Motor cortex activation in hemiparetic stroke patients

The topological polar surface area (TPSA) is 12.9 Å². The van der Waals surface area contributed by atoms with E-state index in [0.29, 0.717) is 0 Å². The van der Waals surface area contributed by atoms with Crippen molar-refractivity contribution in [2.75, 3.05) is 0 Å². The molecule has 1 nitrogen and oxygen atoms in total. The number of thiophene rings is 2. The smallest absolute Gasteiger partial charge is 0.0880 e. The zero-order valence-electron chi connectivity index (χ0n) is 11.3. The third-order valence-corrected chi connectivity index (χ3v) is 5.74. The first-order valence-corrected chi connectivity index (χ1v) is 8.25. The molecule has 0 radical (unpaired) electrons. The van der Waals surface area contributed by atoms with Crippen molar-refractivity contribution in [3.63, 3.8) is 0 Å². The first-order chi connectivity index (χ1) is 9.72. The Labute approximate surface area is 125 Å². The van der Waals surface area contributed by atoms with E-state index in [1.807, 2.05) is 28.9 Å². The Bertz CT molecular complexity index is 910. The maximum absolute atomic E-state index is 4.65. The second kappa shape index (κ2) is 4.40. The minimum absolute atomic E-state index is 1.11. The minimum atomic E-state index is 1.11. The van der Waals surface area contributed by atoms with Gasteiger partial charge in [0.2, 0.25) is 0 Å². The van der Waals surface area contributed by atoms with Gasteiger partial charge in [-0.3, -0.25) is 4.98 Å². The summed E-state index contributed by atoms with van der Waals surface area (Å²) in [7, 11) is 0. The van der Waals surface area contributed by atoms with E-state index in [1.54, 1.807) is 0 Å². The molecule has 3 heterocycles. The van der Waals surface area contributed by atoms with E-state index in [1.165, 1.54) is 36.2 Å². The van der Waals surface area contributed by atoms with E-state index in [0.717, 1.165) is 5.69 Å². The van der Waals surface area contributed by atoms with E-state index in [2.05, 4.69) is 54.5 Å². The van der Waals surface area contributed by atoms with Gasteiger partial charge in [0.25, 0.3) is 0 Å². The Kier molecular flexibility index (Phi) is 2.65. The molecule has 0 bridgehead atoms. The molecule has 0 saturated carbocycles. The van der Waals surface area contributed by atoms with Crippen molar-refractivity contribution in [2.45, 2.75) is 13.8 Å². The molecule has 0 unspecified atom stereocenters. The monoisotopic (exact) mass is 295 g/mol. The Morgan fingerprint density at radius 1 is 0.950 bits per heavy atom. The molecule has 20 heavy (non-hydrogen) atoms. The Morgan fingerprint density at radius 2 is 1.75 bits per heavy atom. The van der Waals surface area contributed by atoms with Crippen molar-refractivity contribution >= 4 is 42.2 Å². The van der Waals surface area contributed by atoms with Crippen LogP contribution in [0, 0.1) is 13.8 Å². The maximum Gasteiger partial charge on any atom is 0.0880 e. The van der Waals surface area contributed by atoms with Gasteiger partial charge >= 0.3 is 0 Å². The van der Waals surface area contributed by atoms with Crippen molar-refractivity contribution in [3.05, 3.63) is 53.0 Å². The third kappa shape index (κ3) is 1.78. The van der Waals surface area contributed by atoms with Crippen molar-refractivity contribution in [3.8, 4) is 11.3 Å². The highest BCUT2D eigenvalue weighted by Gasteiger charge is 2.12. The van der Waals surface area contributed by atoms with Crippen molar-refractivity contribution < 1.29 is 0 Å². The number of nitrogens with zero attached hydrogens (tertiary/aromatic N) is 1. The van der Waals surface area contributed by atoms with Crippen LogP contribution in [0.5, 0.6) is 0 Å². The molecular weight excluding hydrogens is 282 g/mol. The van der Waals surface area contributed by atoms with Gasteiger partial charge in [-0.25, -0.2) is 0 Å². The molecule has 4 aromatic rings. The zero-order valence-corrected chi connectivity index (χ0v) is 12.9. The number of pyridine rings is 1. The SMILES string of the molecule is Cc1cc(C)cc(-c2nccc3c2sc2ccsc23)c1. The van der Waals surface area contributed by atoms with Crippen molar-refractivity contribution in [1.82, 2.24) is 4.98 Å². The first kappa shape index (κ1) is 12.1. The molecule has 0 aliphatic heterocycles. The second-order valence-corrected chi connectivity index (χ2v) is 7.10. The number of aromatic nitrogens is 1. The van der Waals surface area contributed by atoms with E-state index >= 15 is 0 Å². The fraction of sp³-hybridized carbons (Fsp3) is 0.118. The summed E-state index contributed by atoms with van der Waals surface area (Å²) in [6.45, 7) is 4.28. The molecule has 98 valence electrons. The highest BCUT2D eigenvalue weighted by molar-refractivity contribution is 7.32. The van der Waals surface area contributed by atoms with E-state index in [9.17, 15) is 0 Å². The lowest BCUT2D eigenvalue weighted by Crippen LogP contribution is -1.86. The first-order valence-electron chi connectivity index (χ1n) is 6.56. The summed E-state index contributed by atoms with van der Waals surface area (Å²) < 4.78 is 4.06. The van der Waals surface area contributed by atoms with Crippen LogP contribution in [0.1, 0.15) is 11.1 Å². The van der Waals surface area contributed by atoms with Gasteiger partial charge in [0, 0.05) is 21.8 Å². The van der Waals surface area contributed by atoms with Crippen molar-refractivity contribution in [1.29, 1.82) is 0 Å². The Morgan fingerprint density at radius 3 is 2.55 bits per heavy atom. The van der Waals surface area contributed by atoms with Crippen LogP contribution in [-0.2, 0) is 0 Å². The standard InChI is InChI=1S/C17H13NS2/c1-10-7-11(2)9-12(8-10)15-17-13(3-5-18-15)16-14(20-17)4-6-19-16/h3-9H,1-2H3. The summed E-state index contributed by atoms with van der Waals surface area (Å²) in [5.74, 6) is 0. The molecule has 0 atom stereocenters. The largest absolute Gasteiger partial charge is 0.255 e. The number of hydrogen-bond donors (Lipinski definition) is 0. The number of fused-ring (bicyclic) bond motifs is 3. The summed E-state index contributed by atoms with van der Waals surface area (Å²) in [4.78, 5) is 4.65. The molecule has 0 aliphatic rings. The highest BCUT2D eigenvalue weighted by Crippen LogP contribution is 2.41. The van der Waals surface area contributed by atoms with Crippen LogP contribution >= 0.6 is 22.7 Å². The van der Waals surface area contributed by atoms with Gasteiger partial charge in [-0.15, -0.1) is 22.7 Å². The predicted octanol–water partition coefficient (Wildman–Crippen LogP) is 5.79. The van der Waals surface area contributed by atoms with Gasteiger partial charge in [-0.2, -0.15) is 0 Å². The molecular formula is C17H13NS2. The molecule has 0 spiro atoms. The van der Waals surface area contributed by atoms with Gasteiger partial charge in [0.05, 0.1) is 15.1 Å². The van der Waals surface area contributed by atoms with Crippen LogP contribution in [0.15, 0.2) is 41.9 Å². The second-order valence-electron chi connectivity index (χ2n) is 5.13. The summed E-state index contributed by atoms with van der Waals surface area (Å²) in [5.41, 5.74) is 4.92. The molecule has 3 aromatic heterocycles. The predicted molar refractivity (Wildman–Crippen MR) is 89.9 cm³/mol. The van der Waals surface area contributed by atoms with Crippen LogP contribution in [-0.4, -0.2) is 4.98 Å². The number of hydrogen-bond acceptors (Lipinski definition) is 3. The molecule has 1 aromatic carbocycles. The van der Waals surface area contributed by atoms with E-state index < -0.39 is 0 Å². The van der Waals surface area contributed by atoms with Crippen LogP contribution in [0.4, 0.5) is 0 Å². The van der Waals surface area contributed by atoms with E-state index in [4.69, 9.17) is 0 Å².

Little is known about the function of surviving motor cortex after hemiparetic stroke. Though the corticospinal tract may be damaged, function may persist via intact intracortical connections. We probed motor cortex function using paradigms unrelated to genesis of paretic limb movement. Seven patients with chronic post-stroke hemiparesis, including total hand plegia, were studied with functional MRI (fMRI). Brain activation was achieved by alternating between rest and one of several stimuli. For the plegic hand, stimuli were passive index finger movement, or viewing active movements; for the non-plegic hand, active or passive index finger movement. Brain activation maps (p<.001) were generated, after which anatomical landmarks were used to identify regions of interest within non-infarcted tissue. Tasks were rehearsed before fMRI, during which surface EMG leads were placed on 5 muscles in each arm. Patients were median 5 months post-stroke, median age 66 years. Median NIH stroke scale score was 9; Rankin, 3; and arm motor Fugl-Meyer score, 18 (normal=66); Motor Activity Log confirmed no plegic hand use. Studies with excess head movement were excluded, including all plegic hand tasks for 1 patient. Plegic hand tasks (10 studies across 6 patients) activated the stroke hemisphere in all patients, including primary motor cortex (5 patients), primary sensory cortex (5 patients), premotor cortex (4 patients), and supplementary motor area (3 patients). Non-stroke hemisphere was also activated, particularly primary motor cortex (5 patients). In a few instances, EMG disclosed paretic arm muscle activity, but this had no relationship to fMRI activation. Non-plegic hand tasks (9 studies across 7 patients) activated the stroke hemisphere ipsilaterally, including supplementary motor area in all 7 patients, and primary motor cortex in 6 patients. In patients with post-stroke hemiparesis, passive stimulation activates surviving motor cortex regions within the stroke-affected hemisphere. After corticospinal tract damage, motor cortex can still be activated during tasks unrelated to paretic limb movement. The results may suggest therapeutic avenues for improving motor function after stroke.